Obsessed with one component to their game, we gnaw away at it with all the wrong and well-intended countermeasures, convinced of the power of simple recipes. All the while, we wholly missed the forest for the trees.


Ten minutes into the game against the Current, and I groaned. Boston’s tactics suddenly made more sense, and the writing was on the wall. The Current’s long game was impressive, both on offense and defense, and they were schooling us in both directions. They were taking fearless shots, often before a marker was within arm length, and there was a well-timed strike ready every time. There was just one stand-out peculiarity that I now noticed – that I had never thought of, in fact, before now. Keane Knapp’s mark was oddly effective, and he earned us back two turnovers out of dump attempts.

An Eye for Opposites

“Attack him where he is unprepared; appear where you are not expected.” – Sun Tzu, The Art of War

To glean information about a team’s vulnerabilities, you will have to delve one level deeper. Weaknesses are well disguised among elite teams, and to glean some hints about them, you will have to think in a world of opposites. Watching the offense, for example, will show you what they like to do; however, to uncover what they don’t like to do, study their defense. Countless practices pitching D-line versus O-line have left an indelible imprint – the defense almost always reveals what the offense must practice against.

Whatever the defense is using, it is something the offense is accustomed to seeing. If it is a zone, then it is a zone that the offense has seen and solved. If it is a straight-up mark, then it is a mark that the offense has defeated a hundred times before. What the defense is using reveals just another aspect of the offense’s strengths. Pay more attention to what the defense isn’t doing.

If the defense leaves dumps uncontested, the offense is accustomed to easy dumps. If the defense consistently wraps around to take away backfield dumps, then the offense is accustomed to uncontested upfield throws. If their zones invest a lot of people on the handlers, then their cutters are accustomed to outnumbering the mids. If the mids are closely covered, then the handlers are accustomed to having to move the disc themselves. Look for the enemy’s comfort zone, because this reveals what they practice. Chances are good they have not adequately practiced the logical opposite.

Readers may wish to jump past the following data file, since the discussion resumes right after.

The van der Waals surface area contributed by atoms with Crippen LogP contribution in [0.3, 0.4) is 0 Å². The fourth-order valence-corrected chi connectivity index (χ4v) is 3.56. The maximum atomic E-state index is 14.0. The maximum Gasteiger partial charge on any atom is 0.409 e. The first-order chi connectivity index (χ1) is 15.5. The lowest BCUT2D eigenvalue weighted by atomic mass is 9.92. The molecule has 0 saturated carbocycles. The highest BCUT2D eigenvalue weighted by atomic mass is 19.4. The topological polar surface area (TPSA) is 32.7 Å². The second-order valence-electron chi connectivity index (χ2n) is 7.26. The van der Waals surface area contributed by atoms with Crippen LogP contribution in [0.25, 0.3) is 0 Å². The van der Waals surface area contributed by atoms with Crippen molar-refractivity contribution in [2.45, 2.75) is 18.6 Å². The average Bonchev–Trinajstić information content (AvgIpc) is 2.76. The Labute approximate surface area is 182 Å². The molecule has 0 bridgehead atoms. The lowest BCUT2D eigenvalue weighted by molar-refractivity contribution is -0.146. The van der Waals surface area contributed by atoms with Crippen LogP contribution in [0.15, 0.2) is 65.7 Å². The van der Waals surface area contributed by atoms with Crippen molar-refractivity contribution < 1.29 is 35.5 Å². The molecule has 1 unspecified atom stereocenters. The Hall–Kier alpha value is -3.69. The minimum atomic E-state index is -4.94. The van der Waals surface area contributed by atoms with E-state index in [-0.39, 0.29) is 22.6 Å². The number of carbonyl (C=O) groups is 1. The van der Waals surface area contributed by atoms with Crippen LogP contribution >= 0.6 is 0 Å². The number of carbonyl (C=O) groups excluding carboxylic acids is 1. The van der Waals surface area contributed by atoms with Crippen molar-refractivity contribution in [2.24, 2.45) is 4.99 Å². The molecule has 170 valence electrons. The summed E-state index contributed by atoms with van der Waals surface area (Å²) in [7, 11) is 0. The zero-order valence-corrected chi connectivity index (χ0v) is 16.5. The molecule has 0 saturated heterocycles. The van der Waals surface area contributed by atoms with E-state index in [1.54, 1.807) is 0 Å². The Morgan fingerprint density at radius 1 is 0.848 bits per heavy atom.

If your opponent likes to give the disc to a certain strong player; don’t spend your time obsessing over that player’s strengths. Instead, look at the support staff; and study them for habits. Think about how to force the disc into one of those players’ hands, and force that one to do something he does not practice. Focus on redirecting the offense through a weakness.

Conversely, the same is true of the defense. Whatever the offense’s habits; the defense will be well practiced against them. A team that runs isolations on offense will have a defense prepared for isolations. A team that likes to huck from the handlers will expect hucks to come from handlers. They will have marks and poach assistance on-call by force of habit. Running an offense similar to another team’s will not catch the defense off-guard. In fairness, it may still succeed (you can always overpower your enemy) but not because it took advantage of their weakness.


The disc was in Sean Keegan’s hands, momentarily pinned down by a defensive formation that clogged the open, near and deep. I was waiting for my moment, watching his pivot now. He turned toward his dump option, and I leapt back to cut off the dump throw as fast as I could. Peter Yu pounced on the other side. He looked puzzled, and pivoted again; I sold out, throwing myself in the way of the dump, who was unsure of where to go. “Oh, sh…” he muttered.

A team that always practices against straight, loose marks almost never sees a contested dump. I was kicking myself, because it was the card I should have been playing from the very start.